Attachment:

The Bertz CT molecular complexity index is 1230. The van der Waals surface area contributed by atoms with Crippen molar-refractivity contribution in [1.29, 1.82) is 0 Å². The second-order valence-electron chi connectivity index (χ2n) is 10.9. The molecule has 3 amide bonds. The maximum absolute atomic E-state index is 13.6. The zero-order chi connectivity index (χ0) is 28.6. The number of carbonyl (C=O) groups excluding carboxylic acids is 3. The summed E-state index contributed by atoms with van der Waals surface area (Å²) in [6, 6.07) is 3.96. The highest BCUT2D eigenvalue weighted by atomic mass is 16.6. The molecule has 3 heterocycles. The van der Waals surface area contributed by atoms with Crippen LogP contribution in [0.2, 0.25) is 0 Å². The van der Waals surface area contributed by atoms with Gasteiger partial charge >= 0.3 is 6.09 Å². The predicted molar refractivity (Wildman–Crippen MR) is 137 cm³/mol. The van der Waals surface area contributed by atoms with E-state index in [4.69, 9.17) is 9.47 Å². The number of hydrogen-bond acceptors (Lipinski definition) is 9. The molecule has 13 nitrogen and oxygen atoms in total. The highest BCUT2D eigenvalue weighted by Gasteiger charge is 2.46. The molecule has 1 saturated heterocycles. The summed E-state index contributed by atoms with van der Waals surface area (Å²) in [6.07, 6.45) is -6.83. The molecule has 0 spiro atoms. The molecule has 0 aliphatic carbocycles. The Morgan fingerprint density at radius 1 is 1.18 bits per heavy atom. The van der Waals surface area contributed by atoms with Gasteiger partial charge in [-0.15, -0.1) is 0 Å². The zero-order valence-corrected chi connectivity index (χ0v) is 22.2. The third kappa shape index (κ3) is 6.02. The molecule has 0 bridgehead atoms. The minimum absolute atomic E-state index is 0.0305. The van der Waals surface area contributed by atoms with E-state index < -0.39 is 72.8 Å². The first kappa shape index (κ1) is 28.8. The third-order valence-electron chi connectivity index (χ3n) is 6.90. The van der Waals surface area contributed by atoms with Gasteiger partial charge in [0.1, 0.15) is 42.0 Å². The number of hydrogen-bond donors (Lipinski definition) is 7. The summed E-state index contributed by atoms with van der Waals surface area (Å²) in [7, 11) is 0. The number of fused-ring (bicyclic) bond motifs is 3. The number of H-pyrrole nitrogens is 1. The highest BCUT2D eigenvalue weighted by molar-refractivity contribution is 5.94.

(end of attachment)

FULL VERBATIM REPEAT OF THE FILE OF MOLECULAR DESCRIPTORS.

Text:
The Bertz CT molecular complexity index is 1230. The van der Waals surface area contributed by atoms with Crippen molar-refractivity contribution in [1.29, 1.82) is 0 Å². The second-order valence-electron chi connectivity index (χ2n) is 10.9. The molecule has 3 amide bonds. The maximum absolute atomic E-state index is 13.6. The zero-order chi connectivity index (χ0) is 28.6. The number of carbonyl (C=O) groups excluding carboxylic acids is 3. The summed E-state index contributed by atoms with van der Waals surface area (Å²) in [6, 6.07) is 3.96. The highest BCUT2D eigenvalue weighted by atomic mass is 16.6. The molecule has 3 heterocycles. The van der Waals surface area contributed by atoms with Crippen LogP contribution in [0.2, 0.25) is 0 Å². The van der Waals surface area contributed by atoms with Gasteiger partial charge >= 0.3 is 6.09 Å². The predicted molar refractivity (Wildman–Crippen MR) is 137 cm³/mol. The van der Waals surface area contributed by atoms with E-state index in [4.69, 9.17) is 9.47 Å². The number of hydrogen-bond acceptors (Lipinski definition) is 9. The molecule has 13 nitrogen and oxygen atoms in total. The highest BCUT2D eigenvalue weighted by Gasteiger charge is 2.46. The molecule has 1 saturated heterocycles. The summed E-state index contributed by atoms with van der Waals surface area (Å²) in [6.07, 6.45) is -6.83. The molecule has 0 spiro atoms. The molecule has 0 aliphatic carbocycles. The Morgan fingerprint density at radius 1 is 1.18 bits per heavy atom. The van der Waals surface area contributed by atoms with Gasteiger partial charge in [-0.15, -0.1) is 0 Å². The zero-order valence-corrected chi connectivity index (χ0v) is 22.2. The third kappa shape index (κ3) is 6.02. The molecule has 0 bridgehead atoms. The minimum absolute atomic E-state index is 0.0305. The van der Waals surface area contributed by atoms with E-state index < -0.39 is 72.8 Å². The first kappa shape index (κ1) is 28.8. The third-order valence-electron chi connectivity index (χ3n) is 6.90. The van der Waals surface area contributed by atoms with Gasteiger partial charge in [0.1, 0.15) is 42.0 Å². The number of hydrogen-bond donors (Lipinski definition) is 7. The summed E-state index contributed by atoms with van der Waals surface area (Å²) in [7, 11) is 0. The number of fused-ring (bicyclic) bond motifs is 3. The number of H-pyrrole nitrogens is 1. The highest BCUT2D eigenvalue weighted by molar-refractivity contribution is 5.94.